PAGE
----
Puff the Magic Dragon, lives by the sea .. and had a birthday celebration in Wellington on the weekend ... although it was abit of a struggle getting all the dragons into the venue .. by all accounts they had a firery great time!
Making an Advert
Wellington has been given a commercial break which is benefiting the whole region.
Several foreign television commercials shot in the city - some with budgets of $1 million and employing a cast and crew of about 450 - have helped bring in the money.
Last year, television commercials, along with feature films, television productions and music videos, pumped $285 million into the region's economy more than double the $128 million generated in 2007. The number of Wellington businesses involved in the screen industry also increased last year by 9 per cent, from 594 in 2007 to 648.
Film Wellington, which promotes the city as a location and helps film-makers, said making foreign television commercials was not just "bread and butter work" for New Zealand crews between other projects but had the potential to bring feature films to the capital.
"It's word of mouth. If someone comes here working on a TV commercial and they have a fantastic experience, they will then go back to the rest of the world and that reputation gets fed back into the feature film industry," manager Delia Shanly said.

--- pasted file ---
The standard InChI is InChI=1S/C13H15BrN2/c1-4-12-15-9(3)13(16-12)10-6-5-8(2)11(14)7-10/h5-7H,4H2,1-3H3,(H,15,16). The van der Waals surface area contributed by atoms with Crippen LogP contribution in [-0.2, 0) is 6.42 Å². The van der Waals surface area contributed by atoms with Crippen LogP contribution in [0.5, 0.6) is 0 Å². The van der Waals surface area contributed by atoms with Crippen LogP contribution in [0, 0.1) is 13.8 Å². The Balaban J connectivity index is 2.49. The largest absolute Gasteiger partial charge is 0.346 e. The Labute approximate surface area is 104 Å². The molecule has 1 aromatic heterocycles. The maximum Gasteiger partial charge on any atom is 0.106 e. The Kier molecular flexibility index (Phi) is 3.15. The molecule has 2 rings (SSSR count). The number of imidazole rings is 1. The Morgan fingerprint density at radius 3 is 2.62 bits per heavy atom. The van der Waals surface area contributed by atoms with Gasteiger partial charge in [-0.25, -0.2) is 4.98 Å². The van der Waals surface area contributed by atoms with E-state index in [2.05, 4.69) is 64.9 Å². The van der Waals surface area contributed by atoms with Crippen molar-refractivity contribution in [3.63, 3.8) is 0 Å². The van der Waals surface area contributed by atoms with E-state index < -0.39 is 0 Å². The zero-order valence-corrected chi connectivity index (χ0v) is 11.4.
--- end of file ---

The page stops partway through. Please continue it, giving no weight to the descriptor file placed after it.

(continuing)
"If you are film-friendly to a TV commercial, it impacts on whether or not a $200 million feature film decides to come here."
Last year, Wellington was the stand-in for several overseas cities in commercials. For one session, 40 sheep were shepherded into Wellington Railway Station for a British advertisement, believed to be for a rail company. And Featherston St was also transformed into an English street for an advertisement for British national lottery operator Camelot.
On Saturday, (also go to more photos inner-city residents got a peek at a commercial, shot in Abel Smith St, which included giant green tentacles sprouting from an apartment block. A commercial, for an American telecommunications company (US Cellular), plans to shoot in central Wellington tonight and tomorrow, using a low-flying helicopter and spotlights projected on to streets and buildings.
Ms Shanly could not give more details about the two commercials, but said that usually big foreign commercials shot in Wellington had budgets of between $700,000 and $1 million, and could employ up to 450 cast and crew. A few had budgets of about $2 million. An average commercial shooting for about two days could have a budget of between $200,000 and $500,000 and employ 50 to 60 crew.
Ms Shanly said helicopters for tonight's commercial should finish their flights by 11pm. Filming would continue with lights projected from vehicles and buildings. But if there was heavy rain, filming would be delayed until Wednesday and Thursday nights.